To date, Rogers and his team have programmed forty buildings; completed more than 150 installations, including murals on a set of shipping containers on the north end of Main Street; and established about 10,000 square feet of artist studio space in the Bounce Innovation Hub, a former BFGoodrich plant. The inventive project has featured the work of more than 325 artists from Northeast Ohio and all over the world. Curated Storefront has also collaborated with and recruited artists at most of the region’s art schools.

“We needed a mix of national, international and local artists to create an experience that is distinctive and unique,” Rogers states. “You have to have diversity of programming to raise the standard of the art and the element of excitement in the city.”

Curated Storefront’s extensive community arts projects include collaboration with Akron’s PorchRokr Music and Arts Festival; serving as a partner with FRONT International at the historic Quaker Square building; the Curated Courthouse, a selection of artworks to refresh the interiors of the Summit County Courthouse; an artist residency program at LeBron James’ I Promise School; and World of Wonders, a mini museum teeming with robots and other curious objects from the eccentric mind of the late artist Clayton Bailey.

Recently, the organization announced a new series of installations made possible through a grant from The Goodyear Tire & Rubber Company to mark the company’s 125th anniversary.

Since Curated Storefront’s inception in 2017, the art exhibits have engaged more than 100,000 visitors. More than 500 people have taken guided educational tours. And a dozen buildings have ultimately been commercially developed and revitalized.

“Rick’s vision for Akron is based on a deceptively simple insight that downtown Akron had become hollowed out in all of these empty storefronts,” says Fred Bidwell, executive director, FRONT International Cleveland. “So his mission to repopulate, and reactivate those storefronts so they can be made beautiful improves the quality of life, and is also what’s needed to restart economic development and revive Akron’s downtown.”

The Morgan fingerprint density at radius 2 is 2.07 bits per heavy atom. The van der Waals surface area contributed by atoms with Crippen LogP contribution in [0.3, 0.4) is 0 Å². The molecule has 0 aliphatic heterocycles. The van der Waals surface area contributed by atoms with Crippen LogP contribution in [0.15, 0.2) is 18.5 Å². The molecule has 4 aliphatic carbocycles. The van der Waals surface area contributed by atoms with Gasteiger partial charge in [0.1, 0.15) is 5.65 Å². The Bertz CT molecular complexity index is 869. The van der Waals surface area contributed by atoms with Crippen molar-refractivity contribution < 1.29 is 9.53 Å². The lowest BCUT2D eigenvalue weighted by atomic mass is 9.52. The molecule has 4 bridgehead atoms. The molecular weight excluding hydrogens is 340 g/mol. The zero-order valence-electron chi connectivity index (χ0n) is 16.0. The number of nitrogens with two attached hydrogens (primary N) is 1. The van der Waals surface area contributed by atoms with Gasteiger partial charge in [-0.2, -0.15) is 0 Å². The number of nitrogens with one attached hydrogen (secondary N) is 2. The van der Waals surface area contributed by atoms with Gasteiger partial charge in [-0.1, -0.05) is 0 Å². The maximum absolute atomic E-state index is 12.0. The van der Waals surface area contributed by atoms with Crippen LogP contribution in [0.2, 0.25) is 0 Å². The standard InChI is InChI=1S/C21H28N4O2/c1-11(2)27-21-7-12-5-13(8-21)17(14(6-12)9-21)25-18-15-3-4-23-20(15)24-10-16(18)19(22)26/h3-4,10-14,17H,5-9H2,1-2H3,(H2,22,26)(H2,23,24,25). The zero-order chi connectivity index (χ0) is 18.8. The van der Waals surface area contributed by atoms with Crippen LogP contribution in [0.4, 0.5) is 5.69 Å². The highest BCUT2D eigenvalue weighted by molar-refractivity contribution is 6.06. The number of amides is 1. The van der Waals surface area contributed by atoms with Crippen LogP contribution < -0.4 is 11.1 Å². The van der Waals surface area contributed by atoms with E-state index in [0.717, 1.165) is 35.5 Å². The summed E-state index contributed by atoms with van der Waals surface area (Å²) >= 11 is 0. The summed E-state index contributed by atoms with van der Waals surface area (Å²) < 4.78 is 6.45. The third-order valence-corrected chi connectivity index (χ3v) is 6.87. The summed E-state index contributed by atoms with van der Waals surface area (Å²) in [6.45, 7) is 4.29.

In October, Rick received the Cleveland Arts Prize’s Martha Joseph Prize for Distinguished Service to the Arts in recognition of his work as an exemplar of civic leadership, compassion, unwavering dedication and a driving cultural force in Akron. He was honored for playing a pivotal role in shaping and revitalizing the city’s development, growth, and inclusivity, and for providing a “vision that will continue to inspire generations to come.”

Of Curated Storefront’s resounding success, Rick says, “I credit the incredible talent we’ve attracted and the amazing dedication our team has to our mission. We’re nimble, and we’re able to respond quickly to new projects. It’s been invigorating to have that level of teamwork and people jumping in to do creative things with extremely limited resources.”

Initially, Alita served on the Curated Storefront board, and spent a lot of time cleaning empty storefronts and arranging some of the exhibits in the windows. However, after having worked at a strategic and management level for about ten years at B.W. Rogers before Rick retired, she told him she’d been his partner in work, but was ready to do her own thing.

“I am not involved at the moment in Curated Storefront, other than to be Rick’s biggest fan and applaud what he does for Akron,” she says. “It’s really exciting because he’s such a cheerleader, and his enthusiasm is boundless.”

Alita served as an Akron Art Museum board member for eight years and then moved on to volunteer with Grace House, a hospice facility for homeless people in Akron. Currently, she is writing a cookbook based on forty years of cooking for kids that features family recipes inherited from several generations. The book is inspired by their two daughters, each of whom has one daughter and one son. Sarah Rogers Morris is completing her PhD in art history at the University of Illinois, Chicago, while her younger sister, Madeline Stull, MD, recently started her first-year residency at MetroHealth System in Cleveland.

On the home gallery front, the Rogers continue to treasure their remarkable collection in their own personal ways, but they don’t just keep all that glorious art to themselves.

“We really like sharing the art, so we do a lot of things like fundraising events to get people over,” Alita says. “It’s way more fun to share it than to just look at it ourselves.”